A review of Notes from the Country Club by Publishers Weekly
Kim Wozencraft follows her gritty portrayal of drug addiction in Rush with a compelling, poignant narrative dealing with another kind of fractured dream. By slow degrees, this novel picks apart the broken promises, blows and threats that led a battered woman to kill her husband. While waiting for the state to determine whether she is competent to stand trial, Cynthia Mitchell is incarcerated in the women’s psychiatric ward of the Forth Worth Federal Correctional Institution–“a country club, compared to most,” says the prison shrink. Among the inmates, there’s Coffee, who belts out defiant odes to violent robbery; Herlinda, the mystically inclined leader of a Cuban faction; brassy Nina, doing time for “paperhanging” (check forging), who squirrels away forbidden gum, pills and razor blades. The large and small humiliations of prison echo those that trapped Cynthia into the violent marriage that brought her to Texas, severing her ties to friends and a career in New York. Cynthia’s fellow inmates are generally caring and sympathetic–sometimes almost incredibly so. Wozencraft deals more disturbingly with the physical injuries and betrayals that paved Cynthia’s road to prison. Sharp imagery and a surefooted sense of place makes a hot, dusty Texas wind blow off these pages.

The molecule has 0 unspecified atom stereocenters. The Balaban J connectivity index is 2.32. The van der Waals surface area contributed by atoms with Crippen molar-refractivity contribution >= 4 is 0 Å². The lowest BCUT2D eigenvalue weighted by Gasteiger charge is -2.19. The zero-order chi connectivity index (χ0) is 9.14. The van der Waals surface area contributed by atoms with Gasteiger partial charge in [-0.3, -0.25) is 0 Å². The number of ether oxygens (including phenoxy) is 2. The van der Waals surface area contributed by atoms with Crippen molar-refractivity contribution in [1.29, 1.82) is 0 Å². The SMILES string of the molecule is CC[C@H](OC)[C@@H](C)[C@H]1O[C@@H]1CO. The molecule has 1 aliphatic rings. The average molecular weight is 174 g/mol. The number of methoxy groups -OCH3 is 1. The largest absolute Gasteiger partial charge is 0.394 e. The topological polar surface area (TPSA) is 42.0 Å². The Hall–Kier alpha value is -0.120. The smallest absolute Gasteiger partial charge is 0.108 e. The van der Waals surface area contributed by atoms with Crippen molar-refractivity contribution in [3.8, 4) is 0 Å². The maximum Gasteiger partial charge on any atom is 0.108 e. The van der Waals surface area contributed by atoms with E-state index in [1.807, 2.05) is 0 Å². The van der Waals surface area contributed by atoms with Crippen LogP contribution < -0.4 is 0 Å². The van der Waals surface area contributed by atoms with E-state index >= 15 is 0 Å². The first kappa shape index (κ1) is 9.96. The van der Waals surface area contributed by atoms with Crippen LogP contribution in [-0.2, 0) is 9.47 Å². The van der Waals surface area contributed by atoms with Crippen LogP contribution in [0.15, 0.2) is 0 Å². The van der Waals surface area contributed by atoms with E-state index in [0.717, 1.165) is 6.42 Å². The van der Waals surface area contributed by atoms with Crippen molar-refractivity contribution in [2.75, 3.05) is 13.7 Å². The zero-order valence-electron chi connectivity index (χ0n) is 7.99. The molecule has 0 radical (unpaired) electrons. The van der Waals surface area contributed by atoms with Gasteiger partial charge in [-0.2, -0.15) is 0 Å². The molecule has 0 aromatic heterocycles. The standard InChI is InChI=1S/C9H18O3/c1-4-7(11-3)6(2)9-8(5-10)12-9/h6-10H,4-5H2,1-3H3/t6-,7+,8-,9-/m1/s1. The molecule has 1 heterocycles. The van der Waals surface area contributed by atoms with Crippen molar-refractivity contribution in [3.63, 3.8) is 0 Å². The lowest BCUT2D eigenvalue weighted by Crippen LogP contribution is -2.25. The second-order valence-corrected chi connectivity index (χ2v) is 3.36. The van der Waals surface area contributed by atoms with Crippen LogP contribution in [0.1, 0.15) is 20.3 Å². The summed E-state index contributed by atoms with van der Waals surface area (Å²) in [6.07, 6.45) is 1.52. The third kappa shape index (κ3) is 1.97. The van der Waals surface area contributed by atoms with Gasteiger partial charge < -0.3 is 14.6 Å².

Find out more about Kim’s other novels.